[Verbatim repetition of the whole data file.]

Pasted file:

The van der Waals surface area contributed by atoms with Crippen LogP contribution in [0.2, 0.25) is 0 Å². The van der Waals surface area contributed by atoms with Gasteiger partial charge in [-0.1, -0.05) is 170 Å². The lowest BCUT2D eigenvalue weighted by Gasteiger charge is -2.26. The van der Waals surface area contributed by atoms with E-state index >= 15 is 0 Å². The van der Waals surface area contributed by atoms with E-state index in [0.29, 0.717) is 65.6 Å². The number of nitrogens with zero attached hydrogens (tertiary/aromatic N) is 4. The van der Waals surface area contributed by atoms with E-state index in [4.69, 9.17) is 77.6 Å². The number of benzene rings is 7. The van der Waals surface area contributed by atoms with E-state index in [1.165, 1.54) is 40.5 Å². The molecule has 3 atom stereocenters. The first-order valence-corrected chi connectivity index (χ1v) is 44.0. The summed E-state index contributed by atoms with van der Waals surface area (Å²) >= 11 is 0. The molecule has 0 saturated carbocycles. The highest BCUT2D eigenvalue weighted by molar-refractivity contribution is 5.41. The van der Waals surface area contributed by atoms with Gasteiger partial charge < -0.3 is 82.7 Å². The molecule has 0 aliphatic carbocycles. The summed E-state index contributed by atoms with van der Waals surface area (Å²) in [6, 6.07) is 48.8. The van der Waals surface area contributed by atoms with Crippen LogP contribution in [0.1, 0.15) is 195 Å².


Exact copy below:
The van der Waals surface area contributed by atoms with Crippen LogP contribution in [0.2, 0.25) is 0 Å². The van der Waals surface area contributed by atoms with Gasteiger partial charge in [-0.1, -0.05) is 170 Å². The lowest BCUT2D eigenvalue weighted by Gasteiger charge is -2.26. The van der Waals surface area contributed by atoms with E-state index >= 15 is 0 Å². The van der Waals surface area contributed by atoms with E-state index in [0.29, 0.717) is 65.6 Å². The number of nitrogens with zero attached hydrogens (tertiary/aromatic N) is 4. The van der Waals surface area contributed by atoms with E-state index in [4.69, 9.17) is 77.6 Å². The number of benzene rings is 7. The van der Waals surface area contributed by atoms with E-state index in [1.165, 1.54) is 40.5 Å². The molecule has 3 atom stereocenters. The first-order valence-corrected chi connectivity index (χ1v) is 44.0. The summed E-state index contributed by atoms with van der Waals surface area (Å²) >= 11 is 0. The molecule has 0 saturated carbocycles. The highest BCUT2D eigenvalue weighted by molar-refractivity contribution is 5.41. The van der Waals surface area contributed by atoms with Gasteiger partial charge < -0.3 is 82.7 Å². The molecule has 0 aliphatic carbocycles. The summed E-state index contributed by atoms with van der Waals surface area (Å²) in [6, 6.07) is 48.8. The van der Waals surface area contributed by atoms with Crippen LogP contribution in [0.1, 0.15) is 195 Å².